Ken Niumatalolo: Coaches should know people can handle the truth

Posted by: Chris Vannini on Wednesday August 03, 2016

Photo credit: USA Today Sports Images

When Ken Niumatalolo was in the mix for the BYU head coaching job last fall, he let his team know and even commented on it to media.

He has one son playing college football and another who soon will, and he hopes their coaches will be equally upfront when it comes to jobs or any other topics. At a time of year when coaches often try to say as little as possible, Niumatalo was open and honest. Now, he's entering his 15th straight fall camp at Navy, including his 10th as head coach.

You’ve seen so many times where a guy says, ‘I’m not going anywhere, I’m going to be here for life,’ and you see him on a jet and he’s at a press conference at the new school. I couldn’t do that to my players,” Niumatalolo said this week on SiriusXM College Sports Nation. “I knew I was going, and I knew I wanted to take a look, because I’m LDS and my son plays at the school. Those are the two driving factors.

“I knew I was going to see what they had to offer. I wanted to be upfront with my team. I don’t know if the timing was right, but I’m grateful I did tell them, because I had no idea that the media would be there. If that would have been the first thing players saw, the media, I would have lost total trust with them. I don’t know if it’s right or wrong. It’s just the way I wanted to handle it.”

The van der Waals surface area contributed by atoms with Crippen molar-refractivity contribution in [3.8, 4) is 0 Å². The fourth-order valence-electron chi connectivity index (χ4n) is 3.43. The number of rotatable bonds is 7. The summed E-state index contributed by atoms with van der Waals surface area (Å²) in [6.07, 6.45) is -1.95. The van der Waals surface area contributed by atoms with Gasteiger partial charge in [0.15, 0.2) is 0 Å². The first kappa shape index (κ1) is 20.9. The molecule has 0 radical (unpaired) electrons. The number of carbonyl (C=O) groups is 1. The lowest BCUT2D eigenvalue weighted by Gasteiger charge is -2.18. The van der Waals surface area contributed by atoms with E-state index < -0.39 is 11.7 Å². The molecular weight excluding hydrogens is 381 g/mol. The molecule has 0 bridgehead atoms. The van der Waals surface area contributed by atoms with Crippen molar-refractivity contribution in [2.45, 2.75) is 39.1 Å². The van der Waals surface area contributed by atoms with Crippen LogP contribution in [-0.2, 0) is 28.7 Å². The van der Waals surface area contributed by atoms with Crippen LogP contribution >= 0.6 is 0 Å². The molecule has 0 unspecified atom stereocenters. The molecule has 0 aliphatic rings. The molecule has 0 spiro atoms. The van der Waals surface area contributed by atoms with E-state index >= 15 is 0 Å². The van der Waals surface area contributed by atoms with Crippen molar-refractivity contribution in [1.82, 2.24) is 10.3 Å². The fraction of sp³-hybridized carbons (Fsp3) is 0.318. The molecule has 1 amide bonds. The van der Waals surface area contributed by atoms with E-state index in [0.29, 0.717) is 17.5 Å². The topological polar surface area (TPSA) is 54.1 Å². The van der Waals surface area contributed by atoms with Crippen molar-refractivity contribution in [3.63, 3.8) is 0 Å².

The BYU job opened when Bronco Mendenhall surprisingly left for Virginia. It was a move that didn’t have any publicity until it happened.

Niumatalolo doesn’t want to tell another coach how to handle his business, but he hopes his sons’ coaches are transparent about everything. He deals with a different kind of player at Navy, but players prefer their coach to be open, on any issue.

“My son plays at BYU, I’ve got another son that will go to Boise State in a couple years after his mission. I just hope the coaches are honest with them,” he said. “I always tell my son people can handle the truth. Maybe not at the start or whatever, but I hope people have open and upfront discussions with you. That’s always been my philosophy. People can handle the truth.”

Chris Vannini is in his fifth year with and serves as its managing editor. He has previously written for the Detroit Free Press, The Oakland Press, The State News,, 247Sports and SB Nation.  A graduate of Michigan State University, Chris now lives in the Dallas-Fort Worth area.  Be sure to follow @coachingsearch and send emails to